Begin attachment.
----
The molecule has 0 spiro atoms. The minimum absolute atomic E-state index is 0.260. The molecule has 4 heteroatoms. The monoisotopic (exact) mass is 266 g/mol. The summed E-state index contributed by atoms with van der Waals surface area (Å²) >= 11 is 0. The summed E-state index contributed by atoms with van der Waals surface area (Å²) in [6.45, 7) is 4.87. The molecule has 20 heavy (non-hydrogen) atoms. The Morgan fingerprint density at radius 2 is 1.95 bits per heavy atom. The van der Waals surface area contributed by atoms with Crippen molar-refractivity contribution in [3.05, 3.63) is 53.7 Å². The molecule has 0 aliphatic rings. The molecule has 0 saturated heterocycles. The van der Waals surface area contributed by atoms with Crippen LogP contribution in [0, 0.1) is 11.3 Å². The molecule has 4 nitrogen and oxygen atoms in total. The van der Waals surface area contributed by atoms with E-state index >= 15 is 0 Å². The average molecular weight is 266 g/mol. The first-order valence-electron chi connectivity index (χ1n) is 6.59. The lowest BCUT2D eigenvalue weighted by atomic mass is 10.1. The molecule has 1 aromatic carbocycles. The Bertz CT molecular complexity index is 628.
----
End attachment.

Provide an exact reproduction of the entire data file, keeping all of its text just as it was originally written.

The molecule has 0 spiro atoms. The minimum absolute atomic E-state index is 0.260. The molecule has 4 heteroatoms. The monoisotopic (exact) mass is 266 g/mol. The summed E-state index contributed by atoms with van der Waals surface area (Å²) >= 11 is 0. The summed E-state index contributed by atoms with van der Waals surface area (Å²) in [6.45, 7) is 4.87. The molecule has 20 heavy (non-hydrogen) atoms. The Morgan fingerprint density at radius 2 is 1.95 bits per heavy atom. The van der Waals surface area contributed by atoms with Crippen molar-refractivity contribution in [3.05, 3.63) is 53.7 Å². The molecule has 0 aliphatic rings. The molecule has 0 saturated heterocycles. The van der Waals surface area contributed by atoms with Crippen LogP contribution in [0, 0.1) is 11.3 Å². The molecule has 4 nitrogen and oxygen atoms in total. The van der Waals surface area contributed by atoms with E-state index >= 15 is 0 Å². The average molecular weight is 266 g/mol. The first-order valence-electron chi connectivity index (χ1n) is 6.59. The lowest BCUT2D eigenvalue weighted by atomic mass is 10.1. The molecule has 1 aromatic carbocycles. The Bertz CT molecular complexity index is 628.